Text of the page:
And, “During Communism, the border guards shot everybody who tried to escape, but not the Gypsies. If they saw a Gypsy escaping, they’d say, ‘Have a safe trip! I hope you’ll have a nice life over there! Don’t come back!””

    Nice Joke! But all kidding aside, the Gypsy, not unlike the Jew, has survived in hostile environments for a very long time but can that be said of the Albanian? He went from being a part of greatest Christian culture of the world to the inbreeding culture of Turks and Islam (which by the way explains the classic beak nose) and is the burden of Europe, nay, the shame of Europe. Cast ye the first stone…

  44. @Kevin Barrett

    Not only convert to Islam but be a criminal to boot!

  45. @Zarathustra

    Not easy to get a Muslim pussy… just remember it before you head over there in the footsteps of Lin Din.

    • LOL: Zarathustra
    • Replies: @Emslander
    , @TKK
  46. Emslander says:
    @A Half Naked Fakir

    Not easy to get a Muslim pussy

    And the problems start if you ever do. Beheading is the standard family reaction and we may be talking about a couple of heads for the average guy.

  47. Fred777 says:
    @Wild Bill

    “and there was not a man among them who would cut his throat.
    Which is where we are today.
    But, contrast is necessary to deliver a message.“

    Nor is there a man here who would do it.

  48. @Emslander

    You making haste haste on decay: not blameworthy; life is good, be it stubbornly long or suddenly
    A mortal splendor: meteors are not needed less than mountains: shine, perishing republic.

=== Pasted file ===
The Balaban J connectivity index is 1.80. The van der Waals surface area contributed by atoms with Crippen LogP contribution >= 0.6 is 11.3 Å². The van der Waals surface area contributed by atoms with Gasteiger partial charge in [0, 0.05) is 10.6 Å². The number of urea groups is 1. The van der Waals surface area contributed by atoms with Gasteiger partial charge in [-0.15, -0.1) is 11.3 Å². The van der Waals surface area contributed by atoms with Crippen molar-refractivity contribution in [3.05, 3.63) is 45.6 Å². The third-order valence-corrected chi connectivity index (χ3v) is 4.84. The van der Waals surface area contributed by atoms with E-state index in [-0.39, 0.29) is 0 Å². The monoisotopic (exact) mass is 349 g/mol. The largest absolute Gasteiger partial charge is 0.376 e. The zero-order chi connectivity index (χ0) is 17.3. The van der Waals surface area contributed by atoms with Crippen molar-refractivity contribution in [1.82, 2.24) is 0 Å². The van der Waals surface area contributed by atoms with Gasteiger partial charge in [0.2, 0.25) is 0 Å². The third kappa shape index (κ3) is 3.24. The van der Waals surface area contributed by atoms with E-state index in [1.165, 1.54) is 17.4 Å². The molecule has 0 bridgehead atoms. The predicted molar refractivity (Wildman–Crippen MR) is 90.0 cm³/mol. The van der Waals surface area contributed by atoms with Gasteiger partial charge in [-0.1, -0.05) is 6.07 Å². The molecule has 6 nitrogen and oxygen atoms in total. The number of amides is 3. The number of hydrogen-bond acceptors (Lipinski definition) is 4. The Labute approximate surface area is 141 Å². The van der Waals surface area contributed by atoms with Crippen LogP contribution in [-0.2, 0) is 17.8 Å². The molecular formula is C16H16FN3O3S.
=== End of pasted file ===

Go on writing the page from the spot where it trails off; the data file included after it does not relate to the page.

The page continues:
But for my children, I would have them keep their distance from the thickening center; corruption
    Never has been compulsory, when the cities lie at the monster’s feet there are left the mountains.

    Robinson Jeffers

    • Thanks: Emslander
  49. @Agathoklis

    ‘Even at the height of Muslim occupation of Iberia, they remained Christian. Likewise, most of the Balkans remained Christian despite Ottoman occupation…’

    No…it’s been calculated that actually, at one point, there were more Muslims in the Iberian Peninsula than Christians. 40% of the population of Crete was Muslim. The middle and upper classes of Serbia mostly converted, and became ‘Turks,’ and so had to leave — which goes far to explain the character of Serbia since.

    So you’re wrong. What happened is either that the converts reconverted, or remaining ‘Turks’ or ‘Moors’ or whatever were either massacred or wound up in Morocco or Anatolia or wherever. There are, for example, Circassians in Syria. Quite a few towns in Morocco trace their origin to expellees from Muslim Spain.

    Europe was not all Christian, groaning under the Muslim boot. A great deal of it became Muslim, and rechristianizing it all was a prolonged process. More generally, history is similar to nature; it’s not a morality tale. There are all sorts of ambiguities, and people doing things you wouldn’t do, and so on. A lot of Europe was Muslim for quite a while. That’s the way it was — whatever you might prefer.